Q - Wow, that's cool. What songs were on the set list?

"Fixin' to Die Blues," "Aberdeen, Mississippi," were on there, along with some other stuff that really wasn't that legible to me.

It's a really cool looking guitar. He had it rechromed, so it was pretty shiny and all that stuff. But the neck and the wooden parts were pretty weathered.

Q - I understand that you listened to his music growing up. What do you appreciate about his music?

He was a different kind of player than I am. First of all, I don't play bottleneck, and he was a really robust, bottleneck player who got a lot of volume out of his guitar.

He would get really physical. He had that slapping thing going on.

What inspired me most about Booker White was his total sincerity. He was totally there when he performed.

He was very focused. I got the sense that this wasn't just a guy who was entertaining people. This was his holy grail. He seemed very sincere, and honest about what he was doing.

Q - Did you feel like you were channeling Booker White when you were playing his guitar?

First of all, I was wondering, "Why me?" I was just thinking why did it come to me. I didn't think it was just a coincidence. There was a reason behind this whole experience.

There was a reason why this man even told me he was in possession of it. He liked my music a lot, and he made some sort of connection between me and his friend Booker.

I felt chosen in a way, without being too dramatic about it. Booker's energy through his instrument had somehow been passed on to me.

Q - Did you get inspired by the guitar to write the songs for the album?

I did. I really feel the whole experience kind of told me, "Man, you're on the right track. Trust your intuitions."

I think writing blues tunes in an old country blues type of format is really not the easiest thing in the world to do. Simpler songs are harder.

It's essential you are truthful and that you are not being kind of a cartoon reflection of your heroes. You're making sure that there are elements in the music, and in the playing and singing that resonate what was going on before.

If I thought too much about it, it might have been just a little bit too daunting. But I didn't. I just thought, "It's supposed to be this way. I'm supposed to do this."

Q - Do you think this album will get people to try to find out more about Booker and his music?

I hope so. I hope people will check him out, not only for his music, but also his life and career, and his connection to the whole genre.

Q - Your dad is folk-blues musician Leon Bibb. Was he an influence? Do you think he got you interested in folk-blues?

He gave me an introduction into that whole tribe of folks who were celebrating people like Leadbelly and Josh White. I became aware of all those people at a very young age.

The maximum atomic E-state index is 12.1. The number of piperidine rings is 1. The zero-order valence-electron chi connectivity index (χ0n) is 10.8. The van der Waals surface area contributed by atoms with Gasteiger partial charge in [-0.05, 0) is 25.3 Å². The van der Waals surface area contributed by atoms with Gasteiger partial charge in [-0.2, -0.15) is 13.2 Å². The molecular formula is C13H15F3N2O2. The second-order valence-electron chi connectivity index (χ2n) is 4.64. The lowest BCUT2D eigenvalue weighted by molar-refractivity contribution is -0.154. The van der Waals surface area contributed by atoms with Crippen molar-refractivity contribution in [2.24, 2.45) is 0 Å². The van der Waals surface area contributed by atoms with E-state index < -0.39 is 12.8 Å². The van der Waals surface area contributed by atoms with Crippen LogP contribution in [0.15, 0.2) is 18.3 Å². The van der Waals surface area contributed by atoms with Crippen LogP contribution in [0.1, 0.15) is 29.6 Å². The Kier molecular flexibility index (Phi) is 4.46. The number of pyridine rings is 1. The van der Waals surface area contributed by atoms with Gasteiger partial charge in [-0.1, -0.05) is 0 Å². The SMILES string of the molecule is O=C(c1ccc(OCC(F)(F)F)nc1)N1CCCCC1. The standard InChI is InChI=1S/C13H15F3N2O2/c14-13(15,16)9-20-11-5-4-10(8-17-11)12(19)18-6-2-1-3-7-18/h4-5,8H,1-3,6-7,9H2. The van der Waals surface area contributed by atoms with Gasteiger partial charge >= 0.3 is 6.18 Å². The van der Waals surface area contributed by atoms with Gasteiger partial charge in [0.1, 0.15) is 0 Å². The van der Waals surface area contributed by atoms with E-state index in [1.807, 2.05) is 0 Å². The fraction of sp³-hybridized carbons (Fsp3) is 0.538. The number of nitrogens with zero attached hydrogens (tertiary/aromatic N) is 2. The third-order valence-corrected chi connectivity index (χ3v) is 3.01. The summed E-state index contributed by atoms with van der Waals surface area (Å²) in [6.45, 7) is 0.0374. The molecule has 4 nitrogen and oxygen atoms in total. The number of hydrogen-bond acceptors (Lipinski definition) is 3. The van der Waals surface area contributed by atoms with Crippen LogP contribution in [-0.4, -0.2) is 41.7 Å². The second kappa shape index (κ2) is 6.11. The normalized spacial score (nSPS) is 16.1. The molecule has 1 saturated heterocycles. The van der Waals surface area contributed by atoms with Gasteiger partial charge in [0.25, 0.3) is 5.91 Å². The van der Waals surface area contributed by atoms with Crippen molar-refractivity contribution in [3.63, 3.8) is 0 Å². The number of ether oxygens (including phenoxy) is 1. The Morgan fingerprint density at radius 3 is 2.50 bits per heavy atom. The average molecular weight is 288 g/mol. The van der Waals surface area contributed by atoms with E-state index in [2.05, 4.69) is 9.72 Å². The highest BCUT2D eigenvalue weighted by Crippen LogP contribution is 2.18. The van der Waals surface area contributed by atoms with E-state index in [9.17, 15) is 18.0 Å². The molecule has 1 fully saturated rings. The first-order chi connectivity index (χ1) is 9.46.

Q - You are better known in Europe than America. Have you been trying to build your base in America?

Absolutely. I've been getting more mainstream media attention.

In America, if you are not part of the mainstream, it is very easy to slip under the radar. The response I got from the "Booker's Guitar" album is very encouraging.

It let me know that people appreciated it, and even more importantly, it was something that felt natural to me. So that is as good as it gets.

Sunday, January 9, 2011

Chicago band JC Brooks & the Uptown Sound putting soul back in music scene


Whether you call them indie soul or punk and funk, Chicago band JC Brooks & the Uptown Sound is one band that will definitely get you out on the dance floor.

The band,, has been getting attention for its fresh take on Wilco's song "I Am Trying to Break Your Heart," with more than 100,000 people checking out the video on YouTube.

JC Brooks & the Uptown Sound will open for Fitz And The Tantrums on Feb. 5 at the Metro, 3730 N. Clark St., Chicago.

The show starts at 9 p.m., and tickets are $14, available at

I had the chance to talk to frontman JC Brooks about how the band got its start and its plans for the future.

Q - You guys had a pretty busy year last year. Are you looking forward to this year being busy as well?

I hope so. We're releasing a new album, and we're doing a show called "Passing Strange." It's a musical. I haven't gotten to do a show in a while, and it's a perfect opportunity for the band to still be able to work and make money while I get to do one of the things that I miss.

Q - Do you see yourself being able to juggle acting with your band duties?

Absolutely. The band is first right now. Every entertainer nowadays seems to be a renaissance man, and I would like to join their ranks.

Q - You guys seem to be a good word-of-mouth band. Do you think your live shows really sell the band?

I do. And a lot of people said about our first album ("Beat of Our Own Drum") that it's kind of missing that rawness, that energy, that feel you get at the live shows. So we're working on that for the second one.

Q - So you want to release an album that better represents your live shows?

It will have a more live feel to it. Our live shows are what really sell us. People seem to really love the live show.

It will have more of a rawness. They're finished songs, but we're just trying to capture a live energy and a raw sound.

Q - And the band's cover of Wilco's "I Am Trying to Break Your Heart" has received a lot of buzz. What was your thinking in covering the song? What did you want to do with the song?

Our guitarist, Bill Bungeroth, and our bassist, Ben Taylor, had seen Sharon Jones and the Dap Kings a couple years ago perform a cover of Janet Jackson's "What Have You Done For Me Lately."